NEW YORK, Jan. 06, 2017 (GLOBE NEWSWIRE) -- Gainey McKenna & Egleston announces that a class action lawsuit has been filed against General Cable Corporation (“General Cable” or the “Company”) (NYSE:BGC) in the United States District Court for the Southern District of New York on behalf of purchasers of common stock of General Cable between February 23, 2012 and February 10, 2016 (the “Class Period”), seeking to recover damages caused by Defendants’ violations of the Securities Exchange Act of 1934.
According to the Complaint, the Company failed to disclose that: (i) General Cable paid millions of dollars in bribes to government officials in foreign countries, including Angola, Bangladesh, China, Egypt, Indonesia, India, and Thailand, in order to secure business; (ii) the foregoing conduct was in violation of the Foreign Corrupt Practices Act (the “FCPA”); (iii) General Cable’s revenues were therefore in part the product of illegal conduct, and, as such, subject to disgorgement and unlikely to be sustainable; and (iv) the foregoing conduct, when it became known, would subject the Company to significant regulatory scrutiny and financial penalties.
On September 22, 2014, the Company disclosed that it was reviewing “payment practices,” “the use of agents,” and “the manner in which the payments were reflected on our books and records” in connection with the Company’s operations in Portugal, Angola, Thailand, and India. On this news, shares of the Company’s stock fell $0.93 per share, or 4.7%, to close at $18.96 on September 22, 2014. Subsequently, on February 10, 2016, the Company reported that it had increased a disgorgement accrual for a potential FCPA settlement to $33 million after identifying “certain other transactions that may raise concerns.” On this news, shares of the Company’s stock fell an additional $3.05 per share, or 31.6%, to close at $6.60 on February 11, 2016.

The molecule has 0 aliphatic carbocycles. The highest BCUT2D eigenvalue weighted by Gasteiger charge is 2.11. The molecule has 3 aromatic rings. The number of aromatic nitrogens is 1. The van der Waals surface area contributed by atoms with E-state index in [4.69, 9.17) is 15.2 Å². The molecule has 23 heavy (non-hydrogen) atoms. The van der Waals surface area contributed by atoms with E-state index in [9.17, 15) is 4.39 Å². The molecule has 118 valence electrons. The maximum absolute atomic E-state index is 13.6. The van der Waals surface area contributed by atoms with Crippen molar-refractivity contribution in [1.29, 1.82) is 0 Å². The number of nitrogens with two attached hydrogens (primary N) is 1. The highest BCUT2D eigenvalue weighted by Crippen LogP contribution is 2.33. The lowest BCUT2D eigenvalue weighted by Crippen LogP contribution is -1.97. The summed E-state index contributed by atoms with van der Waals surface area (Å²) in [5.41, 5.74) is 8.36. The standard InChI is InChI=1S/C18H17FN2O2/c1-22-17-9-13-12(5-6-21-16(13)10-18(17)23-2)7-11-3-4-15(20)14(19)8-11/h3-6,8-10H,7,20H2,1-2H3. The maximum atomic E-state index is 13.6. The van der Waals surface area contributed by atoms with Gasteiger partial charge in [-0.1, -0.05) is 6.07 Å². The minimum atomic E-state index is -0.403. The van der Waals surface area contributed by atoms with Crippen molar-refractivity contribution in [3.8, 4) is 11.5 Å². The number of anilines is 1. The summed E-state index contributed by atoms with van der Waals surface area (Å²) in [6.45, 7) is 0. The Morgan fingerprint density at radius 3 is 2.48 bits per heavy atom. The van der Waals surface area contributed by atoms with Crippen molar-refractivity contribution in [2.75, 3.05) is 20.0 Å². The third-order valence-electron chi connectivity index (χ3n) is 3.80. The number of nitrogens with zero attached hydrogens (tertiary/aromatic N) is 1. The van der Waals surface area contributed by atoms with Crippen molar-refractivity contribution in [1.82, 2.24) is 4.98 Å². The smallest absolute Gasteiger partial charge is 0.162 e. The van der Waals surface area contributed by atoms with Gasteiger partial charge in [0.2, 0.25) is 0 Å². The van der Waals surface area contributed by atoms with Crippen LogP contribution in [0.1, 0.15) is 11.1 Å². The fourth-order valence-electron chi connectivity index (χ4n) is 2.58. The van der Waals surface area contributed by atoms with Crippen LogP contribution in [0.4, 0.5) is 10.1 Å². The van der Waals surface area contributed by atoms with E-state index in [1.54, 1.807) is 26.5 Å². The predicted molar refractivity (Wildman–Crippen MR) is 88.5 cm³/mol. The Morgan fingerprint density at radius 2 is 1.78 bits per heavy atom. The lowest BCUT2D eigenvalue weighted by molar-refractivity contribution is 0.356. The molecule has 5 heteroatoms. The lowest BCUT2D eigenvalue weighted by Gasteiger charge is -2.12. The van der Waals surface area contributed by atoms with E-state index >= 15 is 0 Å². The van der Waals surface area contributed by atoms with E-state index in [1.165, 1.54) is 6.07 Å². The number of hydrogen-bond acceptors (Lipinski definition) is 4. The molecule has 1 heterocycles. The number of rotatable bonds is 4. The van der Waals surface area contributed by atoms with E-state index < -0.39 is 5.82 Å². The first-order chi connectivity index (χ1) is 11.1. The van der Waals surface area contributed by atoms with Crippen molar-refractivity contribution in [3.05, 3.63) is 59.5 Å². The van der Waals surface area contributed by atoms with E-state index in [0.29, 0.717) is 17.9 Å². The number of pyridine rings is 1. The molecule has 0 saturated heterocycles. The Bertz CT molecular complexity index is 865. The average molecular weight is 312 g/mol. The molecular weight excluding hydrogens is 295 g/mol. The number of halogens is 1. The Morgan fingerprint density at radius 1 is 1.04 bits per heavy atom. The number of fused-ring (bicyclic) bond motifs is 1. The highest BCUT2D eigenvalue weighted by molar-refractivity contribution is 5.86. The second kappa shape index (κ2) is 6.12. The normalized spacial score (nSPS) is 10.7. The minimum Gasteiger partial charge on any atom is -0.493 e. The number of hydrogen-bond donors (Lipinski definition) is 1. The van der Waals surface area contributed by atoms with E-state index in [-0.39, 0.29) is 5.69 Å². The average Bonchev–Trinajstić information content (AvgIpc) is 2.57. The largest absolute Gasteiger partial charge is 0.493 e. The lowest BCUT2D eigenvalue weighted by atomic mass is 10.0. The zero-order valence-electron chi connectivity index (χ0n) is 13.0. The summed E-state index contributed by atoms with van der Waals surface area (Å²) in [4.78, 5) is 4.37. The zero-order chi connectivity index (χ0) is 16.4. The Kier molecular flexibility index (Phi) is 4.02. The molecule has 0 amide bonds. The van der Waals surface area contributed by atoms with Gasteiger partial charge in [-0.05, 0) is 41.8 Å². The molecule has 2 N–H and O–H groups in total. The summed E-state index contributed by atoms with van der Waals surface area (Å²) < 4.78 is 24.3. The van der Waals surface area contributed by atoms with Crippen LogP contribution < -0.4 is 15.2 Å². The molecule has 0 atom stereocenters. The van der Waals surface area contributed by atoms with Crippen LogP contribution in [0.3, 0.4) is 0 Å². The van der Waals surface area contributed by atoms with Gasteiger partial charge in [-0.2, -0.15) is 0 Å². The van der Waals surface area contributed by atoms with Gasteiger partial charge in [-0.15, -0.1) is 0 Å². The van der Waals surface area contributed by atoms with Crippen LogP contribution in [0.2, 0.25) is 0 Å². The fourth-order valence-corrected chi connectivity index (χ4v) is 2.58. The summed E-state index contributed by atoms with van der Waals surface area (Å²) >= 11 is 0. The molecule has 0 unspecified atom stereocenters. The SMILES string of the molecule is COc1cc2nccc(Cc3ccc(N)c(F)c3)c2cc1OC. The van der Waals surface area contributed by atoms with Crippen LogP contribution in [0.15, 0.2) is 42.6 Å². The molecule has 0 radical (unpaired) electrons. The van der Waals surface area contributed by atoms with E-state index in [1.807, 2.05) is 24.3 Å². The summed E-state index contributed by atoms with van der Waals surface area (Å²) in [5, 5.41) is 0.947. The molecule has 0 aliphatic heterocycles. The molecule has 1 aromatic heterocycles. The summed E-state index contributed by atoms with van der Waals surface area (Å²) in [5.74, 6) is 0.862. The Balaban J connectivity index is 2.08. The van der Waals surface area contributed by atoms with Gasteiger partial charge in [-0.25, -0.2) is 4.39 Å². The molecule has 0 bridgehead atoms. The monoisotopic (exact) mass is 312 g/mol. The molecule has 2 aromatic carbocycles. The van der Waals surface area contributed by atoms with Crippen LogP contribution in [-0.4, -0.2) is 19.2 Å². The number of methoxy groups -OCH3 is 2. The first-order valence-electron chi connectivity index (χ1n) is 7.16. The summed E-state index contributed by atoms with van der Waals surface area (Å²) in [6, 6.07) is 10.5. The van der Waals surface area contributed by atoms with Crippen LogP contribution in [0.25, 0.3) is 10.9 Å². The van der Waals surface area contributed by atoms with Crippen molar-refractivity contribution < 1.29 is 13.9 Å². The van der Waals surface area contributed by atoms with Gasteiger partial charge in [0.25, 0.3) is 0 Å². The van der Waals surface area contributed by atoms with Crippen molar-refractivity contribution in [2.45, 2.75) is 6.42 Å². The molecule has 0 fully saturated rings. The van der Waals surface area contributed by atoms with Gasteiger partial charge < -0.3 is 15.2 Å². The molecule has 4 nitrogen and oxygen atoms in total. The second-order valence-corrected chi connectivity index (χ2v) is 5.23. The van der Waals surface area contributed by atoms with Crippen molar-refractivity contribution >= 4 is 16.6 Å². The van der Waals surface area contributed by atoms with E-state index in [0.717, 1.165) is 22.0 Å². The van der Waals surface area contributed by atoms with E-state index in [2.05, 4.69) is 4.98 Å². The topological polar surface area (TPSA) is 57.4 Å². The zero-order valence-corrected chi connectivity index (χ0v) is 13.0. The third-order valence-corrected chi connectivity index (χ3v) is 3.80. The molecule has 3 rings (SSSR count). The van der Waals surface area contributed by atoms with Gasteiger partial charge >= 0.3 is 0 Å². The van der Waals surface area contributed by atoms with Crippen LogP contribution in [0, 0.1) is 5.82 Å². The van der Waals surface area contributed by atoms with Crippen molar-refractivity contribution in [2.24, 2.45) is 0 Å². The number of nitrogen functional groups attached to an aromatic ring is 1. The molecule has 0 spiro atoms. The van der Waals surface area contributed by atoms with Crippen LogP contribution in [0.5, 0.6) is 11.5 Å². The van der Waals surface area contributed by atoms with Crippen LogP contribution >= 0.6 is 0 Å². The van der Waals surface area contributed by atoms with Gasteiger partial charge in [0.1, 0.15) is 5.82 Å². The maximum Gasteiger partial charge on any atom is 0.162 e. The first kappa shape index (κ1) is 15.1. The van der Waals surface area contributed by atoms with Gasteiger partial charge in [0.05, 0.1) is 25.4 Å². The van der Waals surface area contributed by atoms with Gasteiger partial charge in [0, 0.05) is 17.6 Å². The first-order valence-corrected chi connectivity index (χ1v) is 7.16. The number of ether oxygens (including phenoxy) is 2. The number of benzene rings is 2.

Finally, on December 29, 2016, The Wall Street Journal reported that General Cable had entered into a non-prosecution agreement with the U.S. Department of Justice and “agreed to pay $75.8 million to settle allegations it paid bribes across Africa and Asia and . . . agreed to an additional $6.5 million penalty to settle accounting-related violations.” The article further reported that the Company’s subsidiaries, “over a period of a dozen years, paid about $13 million to third-party agents and distributors,” who in turn “paid bribes to government officials in Angola, Bangladesh, China, Indonesia and Thailand to get business in violation of the Foreign Corrupt Practices Act.”
If you wish to serve as lead plaintiff, you must move the Court no later than March 6, 2017. A lead plaintiff is a representative party acting on behalf of other class members in directing the litigation. If you wish to join the litigation, or to discuss your rights or interests regarding this class action, please contact Thomas J. McKenna, Esq. or Gregory M. Egleston, Esq. of Gainey McKenna & Egleston at (212) 983-1300, or via e-mail at firstname.lastname@example.org or email@example.com.
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